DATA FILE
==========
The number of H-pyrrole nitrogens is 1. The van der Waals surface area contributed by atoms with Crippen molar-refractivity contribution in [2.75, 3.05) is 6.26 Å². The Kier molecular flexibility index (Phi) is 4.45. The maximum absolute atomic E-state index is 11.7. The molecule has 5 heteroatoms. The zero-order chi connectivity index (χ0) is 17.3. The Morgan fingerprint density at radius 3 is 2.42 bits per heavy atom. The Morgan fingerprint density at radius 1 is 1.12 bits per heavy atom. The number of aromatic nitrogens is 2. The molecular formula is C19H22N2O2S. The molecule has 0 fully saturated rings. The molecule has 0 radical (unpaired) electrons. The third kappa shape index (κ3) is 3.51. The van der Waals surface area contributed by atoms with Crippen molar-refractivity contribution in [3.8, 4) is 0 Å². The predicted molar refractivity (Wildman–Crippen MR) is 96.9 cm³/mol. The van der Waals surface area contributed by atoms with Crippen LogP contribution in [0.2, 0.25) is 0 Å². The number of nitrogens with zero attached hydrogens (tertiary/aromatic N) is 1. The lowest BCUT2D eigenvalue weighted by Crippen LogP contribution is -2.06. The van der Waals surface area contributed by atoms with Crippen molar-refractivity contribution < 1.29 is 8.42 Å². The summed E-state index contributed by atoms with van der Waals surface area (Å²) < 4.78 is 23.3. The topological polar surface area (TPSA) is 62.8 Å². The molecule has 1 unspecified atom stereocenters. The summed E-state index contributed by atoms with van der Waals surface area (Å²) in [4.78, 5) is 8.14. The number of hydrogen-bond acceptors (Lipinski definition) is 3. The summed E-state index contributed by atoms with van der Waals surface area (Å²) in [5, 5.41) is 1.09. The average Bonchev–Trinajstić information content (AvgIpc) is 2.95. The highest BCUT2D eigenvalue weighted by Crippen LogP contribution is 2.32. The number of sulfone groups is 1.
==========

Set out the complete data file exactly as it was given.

The number of H-pyrrole nitrogens is 1. The van der Waals surface area contributed by atoms with Crippen molar-refractivity contribution in [2.75, 3.05) is 6.26 Å². The Kier molecular flexibility index (Phi) is 4.45. The maximum absolute atomic E-state index is 11.7. The molecule has 5 heteroatoms. The zero-order chi connectivity index (χ0) is 17.3. The Morgan fingerprint density at radius 3 is 2.42 bits per heavy atom. The Morgan fingerprint density at radius 1 is 1.12 bits per heavy atom. The number of aromatic nitrogens is 2. The molecular formula is C19H22N2O2S. The molecule has 0 fully saturated rings. The molecule has 0 radical (unpaired) electrons. The third kappa shape index (κ3) is 3.51. The van der Waals surface area contributed by atoms with Crippen molar-refractivity contribution in [3.8, 4) is 0 Å². The predicted molar refractivity (Wildman–Crippen MR) is 96.9 cm³/mol. The van der Waals surface area contributed by atoms with Crippen LogP contribution in [0.2, 0.25) is 0 Å². The number of nitrogens with zero attached hydrogens (tertiary/aromatic N) is 1. The lowest BCUT2D eigenvalue weighted by Crippen LogP contribution is -2.06. The van der Waals surface area contributed by atoms with Crippen molar-refractivity contribution < 1.29 is 8.42 Å². The summed E-state index contributed by atoms with van der Waals surface area (Å²) < 4.78 is 23.3. The topological polar surface area (TPSA) is 62.8 Å². The molecule has 1 unspecified atom stereocenters. The summed E-state index contributed by atoms with van der Waals surface area (Å²) in [4.78, 5) is 8.14. The number of hydrogen-bond acceptors (Lipinski definition) is 3. The summed E-state index contributed by atoms with van der Waals surface area (Å²) in [5, 5.41) is 1.09. The average Bonchev–Trinajstić information content (AvgIpc) is 2.95. The highest BCUT2D eigenvalue weighted by Crippen LogP contribution is 2.32. The number of sulfone groups is 1.